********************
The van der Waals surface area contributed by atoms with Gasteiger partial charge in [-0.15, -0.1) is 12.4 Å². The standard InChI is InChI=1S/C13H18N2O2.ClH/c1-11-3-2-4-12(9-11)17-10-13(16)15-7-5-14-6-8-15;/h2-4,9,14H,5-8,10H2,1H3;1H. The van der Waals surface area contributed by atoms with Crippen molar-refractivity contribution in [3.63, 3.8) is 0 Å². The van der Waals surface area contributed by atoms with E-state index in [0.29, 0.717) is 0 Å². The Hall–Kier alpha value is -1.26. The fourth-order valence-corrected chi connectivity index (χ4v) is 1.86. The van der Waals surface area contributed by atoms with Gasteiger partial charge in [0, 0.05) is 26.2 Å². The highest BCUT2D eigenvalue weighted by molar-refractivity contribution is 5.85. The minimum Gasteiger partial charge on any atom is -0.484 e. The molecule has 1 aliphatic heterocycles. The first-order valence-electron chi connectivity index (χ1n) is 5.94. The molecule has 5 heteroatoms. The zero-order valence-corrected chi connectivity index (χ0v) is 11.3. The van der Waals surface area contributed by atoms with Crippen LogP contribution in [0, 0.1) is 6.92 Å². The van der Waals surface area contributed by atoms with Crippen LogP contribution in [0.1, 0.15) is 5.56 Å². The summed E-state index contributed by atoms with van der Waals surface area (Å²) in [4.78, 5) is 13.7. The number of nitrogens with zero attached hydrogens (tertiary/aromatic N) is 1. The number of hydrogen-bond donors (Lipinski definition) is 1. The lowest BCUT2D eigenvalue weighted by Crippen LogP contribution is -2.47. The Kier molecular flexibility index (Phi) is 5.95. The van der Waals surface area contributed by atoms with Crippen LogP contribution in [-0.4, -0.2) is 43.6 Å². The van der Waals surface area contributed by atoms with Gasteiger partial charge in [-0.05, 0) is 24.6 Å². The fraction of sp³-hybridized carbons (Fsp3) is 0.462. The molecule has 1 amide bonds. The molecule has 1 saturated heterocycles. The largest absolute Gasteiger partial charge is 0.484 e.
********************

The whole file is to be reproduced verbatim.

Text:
The van der Waals surface area contributed by atoms with Gasteiger partial charge in [-0.15, -0.1) is 12.4 Å². The standard InChI is InChI=1S/C13H18N2O2.ClH/c1-11-3-2-4-12(9-11)17-10-13(16)15-7-5-14-6-8-15;/h2-4,9,14H,5-8,10H2,1H3;1H. The van der Waals surface area contributed by atoms with Crippen molar-refractivity contribution in [3.63, 3.8) is 0 Å². The van der Waals surface area contributed by atoms with E-state index in [0.29, 0.717) is 0 Å². The Hall–Kier alpha value is -1.26. The fourth-order valence-corrected chi connectivity index (χ4v) is 1.86. The van der Waals surface area contributed by atoms with Gasteiger partial charge in [0, 0.05) is 26.2 Å². The highest BCUT2D eigenvalue weighted by molar-refractivity contribution is 5.85. The minimum Gasteiger partial charge on any atom is -0.484 e. The molecule has 1 aliphatic heterocycles. The first-order valence-electron chi connectivity index (χ1n) is 5.94. The molecule has 5 heteroatoms. The zero-order valence-corrected chi connectivity index (χ0v) is 11.3. The van der Waals surface area contributed by atoms with Crippen LogP contribution in [0, 0.1) is 6.92 Å². The van der Waals surface area contributed by atoms with Crippen LogP contribution in [0.1, 0.15) is 5.56 Å². The summed E-state index contributed by atoms with van der Waals surface area (Å²) in [4.78, 5) is 13.7. The number of nitrogens with zero attached hydrogens (tertiary/aromatic N) is 1. The number of hydrogen-bond donors (Lipinski definition) is 1. The lowest BCUT2D eigenvalue weighted by Crippen LogP contribution is -2.47. The Kier molecular flexibility index (Phi) is 5.95. The van der Waals surface area contributed by atoms with Crippen LogP contribution in [-0.4, -0.2) is 43.6 Å². The van der Waals surface area contributed by atoms with Gasteiger partial charge in [-0.05, 0) is 24.6 Å². The fraction of sp³-hybridized carbons (Fsp3) is 0.462. The molecule has 1 amide bonds. The molecule has 1 saturated heterocycles. The largest absolute Gasteiger partial charge is 0.484 e.